Our study is concerned with identifying differences between groups and inequalities in accessing care, but we believe important implications for fairness in long-term care systems (i.e. inequities in care use) can be derived from our findings. An important step has been made in the European context towards recognizing that ‘everyone has a right to affordable long-term care services of good quality, in particular home-care and community-based services’ (Principle 18) with the adoption of the European Pillar of Social Rights (2017). At the same time, the Covid-19 pandemic has revealed important vulnerabilities and large gaps in coverage, accessibility and quality of care provision across Europe. As equity achievements are increasingly recognized as a key priority for national long-term care systems in Europe, and in view of the elaboration of a European Care Strategy, a better understanding of gender and socio-economic differences in care use will play a crucial role in defining a pathway towards ensuring care is accessible to all those who need it (European Commission and Social Protection Committee 2021). This is particularly relevant in view of the increased reliance on carer-sensitive policies in European countries and a tendency to tighten eligibility criteria for accessing publicly financed care (limiting access for individuals with low and moderate care needs), as part of a concerted effort to ensure fiscal sustainability of long-term care systems in the face of population ageing (EIGE 2020). It is also noteworthy that some European countries restrict access to publicly funded service, especially when funded through social insurance schemes, to individuals who have not been employed or in precarious employment. As these are more likely to be women, coverage of community-based formal care services may be more limited for them. Similarly, capping of publicly funded in-kind home care services to a number of hours that does not sufficiently cover the needs of individuals with moderate and severe care needs, leads to increased financial burden on care recipient who must purchase additional services and added pressure on family caregivers to cover care gaps (EIGE 2020; Spasova et al 2018). Taken together, such policies place older women consistently at a disadvantage, especially when compounded with other potential sources of disadvantage like widowhood and living alone. The equity impact of carer-sensitive policies on care use has not been extensively studied (Bakx et al. 2015; Ilinca et al. 2017), and further analyses are needed, but it is clear the burden of increased informal caregiving that is related to carer-sensitive policies is primarily born by women (EIGE 2020). Our results indirectly point to a potential downstream effect of eligibility criteria and service targeting practices for formal care to older couples, before bereavement and widowhood. Even when eligibility is not explicitly conditioned on household characteristics, the allocation of scarce resources may still be underpinned by stereotyping the spouses’ ability to provide care. Because older women may be perceived as more natural and able caregivers they are less likely to receive additional support, while men providing care are more likely to share care tasks with other formal and informal caregivers (Bertogg and Strauss 2020; Schmidt 2017). The findings presented here suggest that care use patterns following bereavement and widowhood should be understood in light of these pervasive gender inequalities and deeply embedded gender roles with respect to care and caregiving. Assessments of care needs should explicitly account for the increased vulnerability of individuals who experience such significant life transitions and concomitantly placed at the intersection of various other sources of disadvantage.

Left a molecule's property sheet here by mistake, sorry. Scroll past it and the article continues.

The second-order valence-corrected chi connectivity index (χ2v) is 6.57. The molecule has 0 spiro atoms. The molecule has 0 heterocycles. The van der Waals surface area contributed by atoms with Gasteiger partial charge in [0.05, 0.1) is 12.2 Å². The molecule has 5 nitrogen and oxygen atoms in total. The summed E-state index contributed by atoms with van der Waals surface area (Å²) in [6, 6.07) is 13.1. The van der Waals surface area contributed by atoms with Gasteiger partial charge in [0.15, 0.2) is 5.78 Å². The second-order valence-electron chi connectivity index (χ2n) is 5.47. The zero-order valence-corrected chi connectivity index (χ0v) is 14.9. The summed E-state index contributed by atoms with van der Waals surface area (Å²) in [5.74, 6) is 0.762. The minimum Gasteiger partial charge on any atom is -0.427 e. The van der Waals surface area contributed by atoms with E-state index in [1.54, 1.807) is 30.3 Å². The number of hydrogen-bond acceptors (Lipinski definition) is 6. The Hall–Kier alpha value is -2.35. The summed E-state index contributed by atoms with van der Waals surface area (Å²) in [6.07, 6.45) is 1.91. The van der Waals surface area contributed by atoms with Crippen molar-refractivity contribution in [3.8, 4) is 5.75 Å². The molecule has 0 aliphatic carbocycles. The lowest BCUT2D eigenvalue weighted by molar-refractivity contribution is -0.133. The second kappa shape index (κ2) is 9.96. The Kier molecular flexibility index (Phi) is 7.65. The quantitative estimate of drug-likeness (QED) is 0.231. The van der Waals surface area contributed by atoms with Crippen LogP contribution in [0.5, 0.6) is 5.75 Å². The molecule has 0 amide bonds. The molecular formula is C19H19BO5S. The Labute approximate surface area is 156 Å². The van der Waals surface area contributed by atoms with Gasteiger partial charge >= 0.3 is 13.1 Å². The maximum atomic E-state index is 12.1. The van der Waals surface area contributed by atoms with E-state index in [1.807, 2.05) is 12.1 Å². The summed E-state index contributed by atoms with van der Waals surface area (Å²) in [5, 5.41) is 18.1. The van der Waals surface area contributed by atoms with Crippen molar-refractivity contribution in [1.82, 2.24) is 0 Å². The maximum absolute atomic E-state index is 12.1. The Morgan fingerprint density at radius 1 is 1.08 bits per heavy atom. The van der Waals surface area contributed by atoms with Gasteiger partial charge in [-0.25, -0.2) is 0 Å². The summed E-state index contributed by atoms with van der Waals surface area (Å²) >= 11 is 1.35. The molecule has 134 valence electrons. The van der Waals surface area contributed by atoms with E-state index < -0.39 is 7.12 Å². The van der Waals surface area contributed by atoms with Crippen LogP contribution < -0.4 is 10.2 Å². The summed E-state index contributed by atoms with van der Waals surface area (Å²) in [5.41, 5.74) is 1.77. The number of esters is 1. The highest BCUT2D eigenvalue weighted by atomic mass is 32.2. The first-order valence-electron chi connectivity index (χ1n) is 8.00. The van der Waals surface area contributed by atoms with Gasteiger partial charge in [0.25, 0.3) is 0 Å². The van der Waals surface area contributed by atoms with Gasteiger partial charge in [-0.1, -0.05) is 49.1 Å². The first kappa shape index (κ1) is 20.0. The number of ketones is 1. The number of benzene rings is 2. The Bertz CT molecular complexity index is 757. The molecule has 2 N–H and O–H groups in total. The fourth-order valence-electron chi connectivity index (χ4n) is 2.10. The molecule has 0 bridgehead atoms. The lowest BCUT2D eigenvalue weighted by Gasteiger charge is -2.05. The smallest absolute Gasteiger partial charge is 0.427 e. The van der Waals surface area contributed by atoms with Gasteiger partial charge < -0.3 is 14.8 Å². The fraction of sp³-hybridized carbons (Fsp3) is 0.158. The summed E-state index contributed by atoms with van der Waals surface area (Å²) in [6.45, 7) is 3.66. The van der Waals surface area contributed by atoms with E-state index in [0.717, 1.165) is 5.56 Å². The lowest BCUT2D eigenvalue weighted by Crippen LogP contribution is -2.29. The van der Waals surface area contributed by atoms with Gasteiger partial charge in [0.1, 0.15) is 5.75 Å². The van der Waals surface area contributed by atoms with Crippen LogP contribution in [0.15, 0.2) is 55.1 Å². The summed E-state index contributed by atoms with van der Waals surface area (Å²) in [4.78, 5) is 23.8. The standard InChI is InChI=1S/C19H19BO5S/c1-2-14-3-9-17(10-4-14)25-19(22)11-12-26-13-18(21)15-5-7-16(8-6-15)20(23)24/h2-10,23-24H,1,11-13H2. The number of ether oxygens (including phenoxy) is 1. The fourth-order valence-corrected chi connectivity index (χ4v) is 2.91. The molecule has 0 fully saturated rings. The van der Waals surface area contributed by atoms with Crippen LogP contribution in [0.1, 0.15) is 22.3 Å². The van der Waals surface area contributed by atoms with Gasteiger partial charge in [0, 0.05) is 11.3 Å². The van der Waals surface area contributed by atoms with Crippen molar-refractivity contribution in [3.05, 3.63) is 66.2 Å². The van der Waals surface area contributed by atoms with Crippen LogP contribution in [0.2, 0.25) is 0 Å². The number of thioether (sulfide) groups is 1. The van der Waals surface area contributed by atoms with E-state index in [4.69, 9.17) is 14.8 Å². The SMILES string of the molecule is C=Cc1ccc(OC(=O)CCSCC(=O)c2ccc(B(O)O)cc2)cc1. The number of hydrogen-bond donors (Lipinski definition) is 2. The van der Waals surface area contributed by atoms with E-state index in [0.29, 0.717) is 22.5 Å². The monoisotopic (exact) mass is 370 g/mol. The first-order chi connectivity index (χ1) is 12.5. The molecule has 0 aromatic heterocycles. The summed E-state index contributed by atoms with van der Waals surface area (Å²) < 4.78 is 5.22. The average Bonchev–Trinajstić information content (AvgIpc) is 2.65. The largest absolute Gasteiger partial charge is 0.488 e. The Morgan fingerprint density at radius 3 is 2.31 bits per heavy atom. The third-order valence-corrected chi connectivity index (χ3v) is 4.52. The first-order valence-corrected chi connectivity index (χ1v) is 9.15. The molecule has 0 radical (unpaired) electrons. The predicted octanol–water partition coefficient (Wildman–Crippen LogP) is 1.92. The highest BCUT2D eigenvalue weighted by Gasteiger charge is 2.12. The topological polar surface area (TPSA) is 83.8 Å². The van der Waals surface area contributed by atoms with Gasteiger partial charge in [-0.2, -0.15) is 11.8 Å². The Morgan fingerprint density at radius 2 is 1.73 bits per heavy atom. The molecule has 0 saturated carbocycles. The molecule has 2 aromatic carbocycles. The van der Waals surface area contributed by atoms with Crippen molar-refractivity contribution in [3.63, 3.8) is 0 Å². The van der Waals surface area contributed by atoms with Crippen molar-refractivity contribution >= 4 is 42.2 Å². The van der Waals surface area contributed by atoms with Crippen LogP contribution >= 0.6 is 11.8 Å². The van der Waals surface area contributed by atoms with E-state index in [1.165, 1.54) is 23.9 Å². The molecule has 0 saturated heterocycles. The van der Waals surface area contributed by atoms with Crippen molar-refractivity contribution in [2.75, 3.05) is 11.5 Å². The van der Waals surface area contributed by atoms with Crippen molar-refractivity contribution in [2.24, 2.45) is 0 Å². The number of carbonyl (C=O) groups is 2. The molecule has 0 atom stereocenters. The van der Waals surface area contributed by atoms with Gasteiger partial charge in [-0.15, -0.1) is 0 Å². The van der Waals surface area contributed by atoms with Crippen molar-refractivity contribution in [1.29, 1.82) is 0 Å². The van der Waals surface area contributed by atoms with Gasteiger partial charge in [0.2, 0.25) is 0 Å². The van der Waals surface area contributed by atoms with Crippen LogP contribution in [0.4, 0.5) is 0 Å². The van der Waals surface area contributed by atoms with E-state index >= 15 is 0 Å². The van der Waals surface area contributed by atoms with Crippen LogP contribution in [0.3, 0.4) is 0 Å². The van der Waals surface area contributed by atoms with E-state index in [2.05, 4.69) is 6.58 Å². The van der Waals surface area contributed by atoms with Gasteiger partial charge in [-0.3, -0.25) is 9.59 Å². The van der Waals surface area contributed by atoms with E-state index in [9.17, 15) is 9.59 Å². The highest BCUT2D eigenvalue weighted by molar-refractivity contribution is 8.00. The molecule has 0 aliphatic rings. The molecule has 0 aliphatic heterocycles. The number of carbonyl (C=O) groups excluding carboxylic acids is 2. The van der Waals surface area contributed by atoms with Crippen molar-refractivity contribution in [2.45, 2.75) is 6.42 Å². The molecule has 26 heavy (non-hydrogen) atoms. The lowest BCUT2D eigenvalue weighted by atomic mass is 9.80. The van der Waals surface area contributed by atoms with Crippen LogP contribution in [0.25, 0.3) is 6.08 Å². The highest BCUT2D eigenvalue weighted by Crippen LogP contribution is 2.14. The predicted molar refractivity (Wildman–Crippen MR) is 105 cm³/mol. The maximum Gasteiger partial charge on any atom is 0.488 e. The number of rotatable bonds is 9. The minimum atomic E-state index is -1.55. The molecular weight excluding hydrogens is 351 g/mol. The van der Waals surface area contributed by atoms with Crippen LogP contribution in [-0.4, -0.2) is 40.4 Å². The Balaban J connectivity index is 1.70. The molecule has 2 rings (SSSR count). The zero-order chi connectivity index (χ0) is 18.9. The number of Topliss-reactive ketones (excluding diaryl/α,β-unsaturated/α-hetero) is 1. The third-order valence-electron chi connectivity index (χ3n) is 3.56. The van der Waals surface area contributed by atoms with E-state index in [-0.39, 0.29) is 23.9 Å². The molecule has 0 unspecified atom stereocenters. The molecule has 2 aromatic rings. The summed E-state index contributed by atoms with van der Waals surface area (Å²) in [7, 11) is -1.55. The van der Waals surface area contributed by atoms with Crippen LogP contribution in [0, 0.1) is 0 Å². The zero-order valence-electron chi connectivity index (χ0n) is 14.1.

A better understanding of how community-based caring resources are accessed by older women and men is essential to inform policies that address care gaps for groups at risk of experiencing unmet care needs and to ensure all older people are able to continue living independently and with dignity in their communities. Our study highlights, once more, that at the core of this understanding must lie an appreciation of the role of gender in the experience of ageing, of key life-course transitions and of household and family characteristics.